Facebook revises hack total
Company says nearly 30 million users were affected, down from nearly 50 million.
The hackers who exploited a Facebook vulnerability last month accessed the personal information of nearly 30 million users, the social media giant revealed Friday.
On about 29 million of the affected accounts, hackers accessed contact information, such as phone numbers and email addresses, Facebook Inc. said, and a slew of other personal details were exposed on about half of those accounts.
But the breach was not as big as Facebook initially thought. Two weeks ago, when it notified the public of the attack, the Menlo Park, Calif., company said nearly 50 million accounts had been affected before it could find and patch the vulnerability.
The company also said Friday that it saw no evidence that the hackers used Facebook logins to access affected users’ accounts on third-party sites or apps.
On 14 million of the affected accounts, the hackers accessed details including but not limited to user name, gender, language, relationship status, religion, birthday and device used to log on to the social network, Facebook said Friday.
Then there were about 400,000 users who were even more deeply affected. Using a bug in the “View As” feature — which enables a user to view his or her own profile the way someone else sees it — the hackers could see those 400,000 users’ entire profiles, Facebook said.
It said the hackers had access to those users’ friend lists, posts on their timelines, groups each user had joined and the titles of recent conversations the users had held on Facebook Messenger. The content of those messages was not visible, except in limited cases for users who were page administrators, the company said.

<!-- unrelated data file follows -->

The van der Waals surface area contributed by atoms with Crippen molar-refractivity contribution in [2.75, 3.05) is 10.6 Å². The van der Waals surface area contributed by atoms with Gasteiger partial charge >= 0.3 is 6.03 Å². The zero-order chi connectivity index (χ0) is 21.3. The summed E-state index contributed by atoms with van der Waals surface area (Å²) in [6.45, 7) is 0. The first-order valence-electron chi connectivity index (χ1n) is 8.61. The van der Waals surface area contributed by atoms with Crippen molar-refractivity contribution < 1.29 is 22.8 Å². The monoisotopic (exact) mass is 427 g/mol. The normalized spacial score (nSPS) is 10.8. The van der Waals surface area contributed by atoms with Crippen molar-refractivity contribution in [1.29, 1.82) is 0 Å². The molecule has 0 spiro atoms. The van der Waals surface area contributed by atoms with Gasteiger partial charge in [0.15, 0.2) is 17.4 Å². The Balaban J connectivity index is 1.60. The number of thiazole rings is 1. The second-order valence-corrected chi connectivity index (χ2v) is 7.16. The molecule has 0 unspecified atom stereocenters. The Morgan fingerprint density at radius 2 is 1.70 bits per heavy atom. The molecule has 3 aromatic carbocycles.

The FBI is working to determine who the hackers are and what they intend to do with the information they stole, Facebook said.
The company said it was cooperating with the FBI investigation and could not discuss the hackers’ identities or intentions. Facebook’s vice president of product management, Guy Rosen, said the company had “no reason to believe that this specific attack was related to the midterms” because the hackers targeted a broad base of users. The company declined to provide any further evidence.
“We have a lot of teams focused on activities ahead of the midterm elections,” Rosen told reporters Friday.
Experts warn that the breach may open users up to phishing and other scams off the Facebook platform.
“When you do phishing, you can do it by email, by phone calls, or you can do it by texting,” said Rebecca Herold, the founder and president of privacy and security management consulting firm Simbus360. “By having access to a lot of additional information about a person such as knowing who they communicate with, it would be very easy to spoof that person’s friend and ask for information.”
Herold also said scammers may be able to use the personal information accessed, such as a person’s alma mater or maiden name, to guess that person’s passwords or the answers to their security questions when attempting to log into their other online accounts.
She said scammers could also combine the kind of personal information gleaned from Facebook with information that’s publicly available and use the details to pull other kinds of cons.
Facebook said it will send customized messages to the 30 million affected users to explain what information the hackers accessed.
THIS SIGN from 2012, erected in front of Facebook’s Menlo Park, Calif., campus, would be appropriate in 2018 after the social media giant said it was hacked.